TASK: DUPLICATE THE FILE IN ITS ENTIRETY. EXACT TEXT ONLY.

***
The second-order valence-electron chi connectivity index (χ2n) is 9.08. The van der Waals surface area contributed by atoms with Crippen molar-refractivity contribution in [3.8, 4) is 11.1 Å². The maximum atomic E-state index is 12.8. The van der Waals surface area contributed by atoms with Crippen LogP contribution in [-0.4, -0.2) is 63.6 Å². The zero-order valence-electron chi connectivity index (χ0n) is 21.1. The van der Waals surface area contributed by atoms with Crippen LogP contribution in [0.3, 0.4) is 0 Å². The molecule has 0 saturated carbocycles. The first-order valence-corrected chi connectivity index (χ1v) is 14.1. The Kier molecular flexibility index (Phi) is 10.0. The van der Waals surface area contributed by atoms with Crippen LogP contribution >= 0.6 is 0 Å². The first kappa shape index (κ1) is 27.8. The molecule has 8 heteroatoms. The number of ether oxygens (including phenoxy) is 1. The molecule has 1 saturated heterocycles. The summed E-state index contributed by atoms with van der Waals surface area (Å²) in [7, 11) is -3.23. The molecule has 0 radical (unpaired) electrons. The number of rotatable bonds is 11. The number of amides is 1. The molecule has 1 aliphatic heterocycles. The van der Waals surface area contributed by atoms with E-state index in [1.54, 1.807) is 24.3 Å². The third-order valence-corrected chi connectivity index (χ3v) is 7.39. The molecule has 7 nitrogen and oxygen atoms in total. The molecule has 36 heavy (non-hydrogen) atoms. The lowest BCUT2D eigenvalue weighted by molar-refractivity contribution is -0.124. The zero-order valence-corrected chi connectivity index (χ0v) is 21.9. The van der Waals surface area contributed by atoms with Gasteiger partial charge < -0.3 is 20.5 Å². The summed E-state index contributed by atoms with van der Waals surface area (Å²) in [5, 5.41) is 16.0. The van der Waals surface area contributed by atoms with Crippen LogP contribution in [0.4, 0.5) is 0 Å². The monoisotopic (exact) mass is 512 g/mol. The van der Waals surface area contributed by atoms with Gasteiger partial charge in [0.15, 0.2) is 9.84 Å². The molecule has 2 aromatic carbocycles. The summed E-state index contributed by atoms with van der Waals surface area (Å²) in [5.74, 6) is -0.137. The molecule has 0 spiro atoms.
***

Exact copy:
The second-order valence-electron chi connectivity index (χ2n) is 9.08. The van der Waals surface area contributed by atoms with Crippen molar-refractivity contribution in [3.8, 4) is 11.1 Å². The maximum atomic E-state index is 12.8. The van der Waals surface area contributed by atoms with Crippen LogP contribution in [-0.4, -0.2) is 63.6 Å². The zero-order valence-electron chi connectivity index (χ0n) is 21.1. The van der Waals surface area contributed by atoms with Crippen LogP contribution in [0.3, 0.4) is 0 Å². The molecule has 0 saturated carbocycles. The first-order valence-corrected chi connectivity index (χ1v) is 14.1. The Kier molecular flexibility index (Phi) is 10.0. The van der Waals surface area contributed by atoms with Crippen LogP contribution >= 0.6 is 0 Å². The first kappa shape index (κ1) is 27.8. The molecule has 8 heteroatoms. The number of ether oxygens (including phenoxy) is 1. The molecule has 1 saturated heterocycles. The summed E-state index contributed by atoms with van der Waals surface area (Å²) in [7, 11) is -3.23. The molecule has 0 radical (unpaired) electrons. The number of rotatable bonds is 11. The number of amides is 1. The molecule has 1 aliphatic heterocycles. The van der Waals surface area contributed by atoms with E-state index in [1.54, 1.807) is 24.3 Å². The third-order valence-corrected chi connectivity index (χ3v) is 7.39. The molecule has 7 nitrogen and oxygen atoms in total. The molecule has 36 heavy (non-hydrogen) atoms. The lowest BCUT2D eigenvalue weighted by molar-refractivity contribution is -0.124. The zero-order valence-corrected chi connectivity index (χ0v) is 21.9. The van der Waals surface area contributed by atoms with Gasteiger partial charge < -0.3 is 20.5 Å². The summed E-state index contributed by atoms with van der Waals surface area (Å²) in [5, 5.41) is 16.0. The van der Waals surface area contributed by atoms with Crippen LogP contribution in [0.4, 0.5) is 0 Å². The monoisotopic (exact) mass is 512 g/mol. The van der Waals surface area contributed by atoms with Gasteiger partial charge in [0.15, 0.2) is 9.84 Å². The molecule has 2 aromatic carbocycles. The summed E-state index contributed by atoms with van der Waals surface area (Å²) in [5.74, 6) is -0.137. The molecule has 0 spiro atoms.